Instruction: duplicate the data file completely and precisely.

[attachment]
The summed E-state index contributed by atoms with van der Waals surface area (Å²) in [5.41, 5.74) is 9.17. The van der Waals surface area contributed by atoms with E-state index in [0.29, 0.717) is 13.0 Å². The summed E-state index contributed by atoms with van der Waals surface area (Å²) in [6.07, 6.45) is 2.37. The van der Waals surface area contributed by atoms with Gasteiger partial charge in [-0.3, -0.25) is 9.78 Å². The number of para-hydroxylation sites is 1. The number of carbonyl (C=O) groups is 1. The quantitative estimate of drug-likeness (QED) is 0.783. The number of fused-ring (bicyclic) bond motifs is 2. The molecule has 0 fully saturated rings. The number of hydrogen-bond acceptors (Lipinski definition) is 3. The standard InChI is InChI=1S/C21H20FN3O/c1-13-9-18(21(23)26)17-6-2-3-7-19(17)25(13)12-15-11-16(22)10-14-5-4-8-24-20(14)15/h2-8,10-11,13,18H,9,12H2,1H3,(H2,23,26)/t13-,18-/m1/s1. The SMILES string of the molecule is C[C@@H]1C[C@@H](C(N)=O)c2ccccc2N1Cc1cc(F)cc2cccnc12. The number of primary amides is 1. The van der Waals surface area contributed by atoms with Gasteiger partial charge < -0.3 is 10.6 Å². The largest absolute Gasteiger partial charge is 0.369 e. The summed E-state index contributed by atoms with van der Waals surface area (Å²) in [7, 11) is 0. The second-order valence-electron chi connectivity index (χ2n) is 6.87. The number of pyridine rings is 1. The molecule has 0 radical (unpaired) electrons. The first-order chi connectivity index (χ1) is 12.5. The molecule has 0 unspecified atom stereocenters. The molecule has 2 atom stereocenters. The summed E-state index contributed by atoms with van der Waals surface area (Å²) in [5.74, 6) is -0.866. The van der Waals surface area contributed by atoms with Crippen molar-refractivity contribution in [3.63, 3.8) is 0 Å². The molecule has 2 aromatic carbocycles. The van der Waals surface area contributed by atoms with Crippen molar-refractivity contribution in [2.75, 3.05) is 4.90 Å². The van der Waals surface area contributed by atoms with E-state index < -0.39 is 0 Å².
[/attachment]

The summed E-state index contributed by atoms with van der Waals surface area (Å²) in [5.41, 5.74) is 9.17. The van der Waals surface area contributed by atoms with E-state index in [0.29, 0.717) is 13.0 Å². The summed E-state index contributed by atoms with van der Waals surface area (Å²) in [6.07, 6.45) is 2.37. The van der Waals surface area contributed by atoms with Gasteiger partial charge in [-0.3, -0.25) is 9.78 Å². The number of para-hydroxylation sites is 1. The number of carbonyl (C=O) groups is 1. The quantitative estimate of drug-likeness (QED) is 0.783. The number of fused-ring (bicyclic) bond motifs is 2. The molecule has 0 fully saturated rings. The number of hydrogen-bond acceptors (Lipinski definition) is 3. The standard InChI is InChI=1S/C21H20FN3O/c1-13-9-18(21(23)26)17-6-2-3-7-19(17)25(13)12-15-11-16(22)10-14-5-4-8-24-20(14)15/h2-8,10-11,13,18H,9,12H2,1H3,(H2,23,26)/t13-,18-/m1/s1. The SMILES string of the molecule is C[C@@H]1C[C@@H](C(N)=O)c2ccccc2N1Cc1cc(F)cc2cccnc12. The number of primary amides is 1. The van der Waals surface area contributed by atoms with Gasteiger partial charge < -0.3 is 10.6 Å². The largest absolute Gasteiger partial charge is 0.369 e. The summed E-state index contributed by atoms with van der Waals surface area (Å²) in [7, 11) is 0. The second-order valence-electron chi connectivity index (χ2n) is 6.87. The number of pyridine rings is 1. The molecule has 0 radical (unpaired) electrons. The first-order chi connectivity index (χ1) is 12.5. The molecule has 0 unspecified atom stereocenters. The molecule has 2 atom stereocenters. The summed E-state index contributed by atoms with van der Waals surface area (Å²) in [5.74, 6) is -0.866. The van der Waals surface area contributed by atoms with Crippen molar-refractivity contribution in [3.63, 3.8) is 0 Å². The molecule has 2 aromatic carbocycles. The van der Waals surface area contributed by atoms with Crippen molar-refractivity contribution in [2.75, 3.05) is 4.90 Å². The van der Waals surface area contributed by atoms with E-state index < -0.39 is 0 Å².